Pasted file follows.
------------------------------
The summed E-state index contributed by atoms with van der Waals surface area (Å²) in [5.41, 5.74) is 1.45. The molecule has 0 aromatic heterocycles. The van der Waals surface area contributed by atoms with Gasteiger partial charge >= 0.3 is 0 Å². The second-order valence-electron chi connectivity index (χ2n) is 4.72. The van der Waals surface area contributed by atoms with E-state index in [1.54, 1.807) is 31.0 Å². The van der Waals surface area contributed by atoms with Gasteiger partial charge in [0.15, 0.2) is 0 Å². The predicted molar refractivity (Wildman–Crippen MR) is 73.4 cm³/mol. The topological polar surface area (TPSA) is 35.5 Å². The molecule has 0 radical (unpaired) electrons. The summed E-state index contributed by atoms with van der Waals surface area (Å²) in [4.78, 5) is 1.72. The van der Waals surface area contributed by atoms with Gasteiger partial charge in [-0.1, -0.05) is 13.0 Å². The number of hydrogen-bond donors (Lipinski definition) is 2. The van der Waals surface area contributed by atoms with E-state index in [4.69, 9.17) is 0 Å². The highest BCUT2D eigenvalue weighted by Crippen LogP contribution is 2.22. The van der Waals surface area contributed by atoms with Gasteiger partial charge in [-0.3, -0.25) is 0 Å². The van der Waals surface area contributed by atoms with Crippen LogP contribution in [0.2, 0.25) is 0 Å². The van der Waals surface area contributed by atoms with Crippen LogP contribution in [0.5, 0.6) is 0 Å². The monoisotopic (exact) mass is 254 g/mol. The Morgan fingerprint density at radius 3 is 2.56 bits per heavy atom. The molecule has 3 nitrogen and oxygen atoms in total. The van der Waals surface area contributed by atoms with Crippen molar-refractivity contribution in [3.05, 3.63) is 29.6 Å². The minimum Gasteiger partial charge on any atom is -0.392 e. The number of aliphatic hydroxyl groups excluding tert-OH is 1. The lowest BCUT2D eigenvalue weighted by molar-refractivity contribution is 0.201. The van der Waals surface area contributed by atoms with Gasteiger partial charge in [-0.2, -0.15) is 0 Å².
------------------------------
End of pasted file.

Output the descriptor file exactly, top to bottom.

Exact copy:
The summed E-state index contributed by atoms with van der Waals surface area (Å²) in [5.41, 5.74) is 1.45. The molecule has 0 aromatic heterocycles. The van der Waals surface area contributed by atoms with Gasteiger partial charge >= 0.3 is 0 Å². The second-order valence-electron chi connectivity index (χ2n) is 4.72. The van der Waals surface area contributed by atoms with E-state index in [1.54, 1.807) is 31.0 Å². The van der Waals surface area contributed by atoms with Gasteiger partial charge in [0.15, 0.2) is 0 Å². The predicted molar refractivity (Wildman–Crippen MR) is 73.4 cm³/mol. The topological polar surface area (TPSA) is 35.5 Å². The molecule has 0 radical (unpaired) electrons. The summed E-state index contributed by atoms with van der Waals surface area (Å²) in [4.78, 5) is 1.72. The van der Waals surface area contributed by atoms with Gasteiger partial charge in [-0.1, -0.05) is 13.0 Å². The number of hydrogen-bond donors (Lipinski definition) is 2. The van der Waals surface area contributed by atoms with E-state index in [4.69, 9.17) is 0 Å². The highest BCUT2D eigenvalue weighted by Crippen LogP contribution is 2.22. The van der Waals surface area contributed by atoms with Gasteiger partial charge in [-0.3, -0.25) is 0 Å². The van der Waals surface area contributed by atoms with Crippen LogP contribution in [0.2, 0.25) is 0 Å². The van der Waals surface area contributed by atoms with Crippen LogP contribution in [0.5, 0.6) is 0 Å². The monoisotopic (exact) mass is 254 g/mol. The Morgan fingerprint density at radius 3 is 2.56 bits per heavy atom. The molecule has 3 nitrogen and oxygen atoms in total. The van der Waals surface area contributed by atoms with Crippen molar-refractivity contribution in [3.05, 3.63) is 29.6 Å². The minimum Gasteiger partial charge on any atom is -0.392 e. The number of aliphatic hydroxyl groups excluding tert-OH is 1. The lowest BCUT2D eigenvalue weighted by molar-refractivity contribution is 0.201. The van der Waals surface area contributed by atoms with Gasteiger partial charge in [-0.2, -0.15) is 0 Å².